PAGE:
Recycling Company Cited after a Violation in a Follow-Up Inspection due to Worker Fatality

Recycling Company Cited after a Violation in a Follow-Up Inspection due to Worker Fatality

TAV Holdings Inc. faces $112,212 in proposed penalties.

OSHA cited a Greenville, GA recycling company for its second time where a 44-year-old welder suffered fatal injuries in 2019 from safety violations. The welder was an employee of National Fabricating Services when the fatality occurred on the TAV Holdings Inc. work site. OSHA conducts follow-up inspections when fatalities occur. When investigators went to the site, they found repeat violations.

TAV Holdings failed to ensure that workers went through training before operating telescoping forklifts before placing them in service. OSHA cited the company for similar violations in 2019 after a forklift struck and caused an unsupported beam to fall and fatally injure the welder.

The company recycles and processes nonferrous metals and develops separation technology for the industry. According to a press release, the agency also cited TAV Holdings with eight serious violations for the following hazards:

  • Allowing workers to operate powered industrial trucks without a seat belt and failing to identify load capacities on forklifts.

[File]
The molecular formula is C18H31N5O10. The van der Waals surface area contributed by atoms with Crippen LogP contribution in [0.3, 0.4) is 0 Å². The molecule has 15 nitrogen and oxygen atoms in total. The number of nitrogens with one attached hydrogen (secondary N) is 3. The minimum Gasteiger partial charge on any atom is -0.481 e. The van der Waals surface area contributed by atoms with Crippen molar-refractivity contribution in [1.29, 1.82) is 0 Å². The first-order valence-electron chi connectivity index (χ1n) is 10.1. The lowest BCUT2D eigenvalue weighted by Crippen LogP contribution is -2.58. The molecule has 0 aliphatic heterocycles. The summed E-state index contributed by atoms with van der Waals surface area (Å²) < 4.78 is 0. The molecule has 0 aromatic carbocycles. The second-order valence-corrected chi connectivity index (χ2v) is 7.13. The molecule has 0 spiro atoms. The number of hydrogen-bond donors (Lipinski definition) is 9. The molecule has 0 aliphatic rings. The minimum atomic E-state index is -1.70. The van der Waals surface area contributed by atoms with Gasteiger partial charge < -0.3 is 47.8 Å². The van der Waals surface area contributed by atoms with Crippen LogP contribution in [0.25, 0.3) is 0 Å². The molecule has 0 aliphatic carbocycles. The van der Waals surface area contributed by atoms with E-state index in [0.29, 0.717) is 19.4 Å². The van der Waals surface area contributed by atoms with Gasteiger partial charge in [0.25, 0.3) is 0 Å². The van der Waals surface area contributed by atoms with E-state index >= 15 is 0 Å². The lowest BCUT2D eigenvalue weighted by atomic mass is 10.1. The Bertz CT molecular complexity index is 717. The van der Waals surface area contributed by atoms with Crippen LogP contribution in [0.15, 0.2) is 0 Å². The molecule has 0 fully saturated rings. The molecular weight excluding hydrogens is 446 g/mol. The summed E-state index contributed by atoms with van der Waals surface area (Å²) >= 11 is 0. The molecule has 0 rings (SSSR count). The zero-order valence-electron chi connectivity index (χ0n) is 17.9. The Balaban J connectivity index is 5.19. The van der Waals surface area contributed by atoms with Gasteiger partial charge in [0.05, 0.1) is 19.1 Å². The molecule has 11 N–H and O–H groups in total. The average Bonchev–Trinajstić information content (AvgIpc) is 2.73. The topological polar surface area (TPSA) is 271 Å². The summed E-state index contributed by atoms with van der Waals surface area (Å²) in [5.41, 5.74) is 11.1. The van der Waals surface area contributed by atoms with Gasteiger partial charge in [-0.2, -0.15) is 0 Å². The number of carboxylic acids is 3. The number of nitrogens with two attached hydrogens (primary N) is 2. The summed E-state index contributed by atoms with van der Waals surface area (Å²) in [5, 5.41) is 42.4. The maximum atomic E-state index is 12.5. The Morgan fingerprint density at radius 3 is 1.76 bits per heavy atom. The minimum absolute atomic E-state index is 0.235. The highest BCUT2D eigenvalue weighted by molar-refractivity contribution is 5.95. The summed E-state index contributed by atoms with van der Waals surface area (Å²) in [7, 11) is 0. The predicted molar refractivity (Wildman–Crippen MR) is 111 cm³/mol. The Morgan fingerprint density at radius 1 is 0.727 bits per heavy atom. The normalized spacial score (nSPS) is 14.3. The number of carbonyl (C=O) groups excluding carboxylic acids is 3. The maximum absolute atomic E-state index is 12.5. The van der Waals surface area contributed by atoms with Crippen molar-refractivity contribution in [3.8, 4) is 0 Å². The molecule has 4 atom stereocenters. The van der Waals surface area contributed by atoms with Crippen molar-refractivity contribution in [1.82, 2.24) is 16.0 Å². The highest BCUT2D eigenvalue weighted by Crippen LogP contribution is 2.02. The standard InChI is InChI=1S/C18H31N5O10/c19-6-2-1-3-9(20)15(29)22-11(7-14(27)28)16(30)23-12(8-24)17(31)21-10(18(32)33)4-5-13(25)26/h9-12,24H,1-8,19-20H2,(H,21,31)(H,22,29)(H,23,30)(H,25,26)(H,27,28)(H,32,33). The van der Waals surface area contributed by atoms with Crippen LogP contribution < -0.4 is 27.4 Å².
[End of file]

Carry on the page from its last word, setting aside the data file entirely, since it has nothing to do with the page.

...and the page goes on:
• Dismounting powered industrial trucks with the load elevated.
  • Electrical cords and scrap metal on the shop floor in high-traffic areas.
  • Blocked access to fire extinguishers in the welding area and failure to conduct monthly fire extinguisher inspections.
  • Failing to ensure the use of welding curtains during sheet-metal welding.
  • Electrical boxes not designed and installed for outdoor use.

OSHA proposed $112,212 in penalties for violations found in the follow-up inspection.

“Our most recent inspection found that TAV Holdings again disregarded its legal requirement to provide employees with a safe and healthful workplace,” said OSHA Atlanta-West Area Office Director Jeffery Stawowy in Atlanta. “Safety failures cost a worker his life in 2019. The safety culture of the company has to change, and we will continue to monitor and hold the host company accountable until change occurs.”

The company has 15 business days from receipt of its citations and penalties to comply, request an informal conference with OSHA’s area director or contest the findings before the independent OSHRC.

About the Author

Shereen Hashem is the Associate Content Editor for Occupational Health & Safety magazine.

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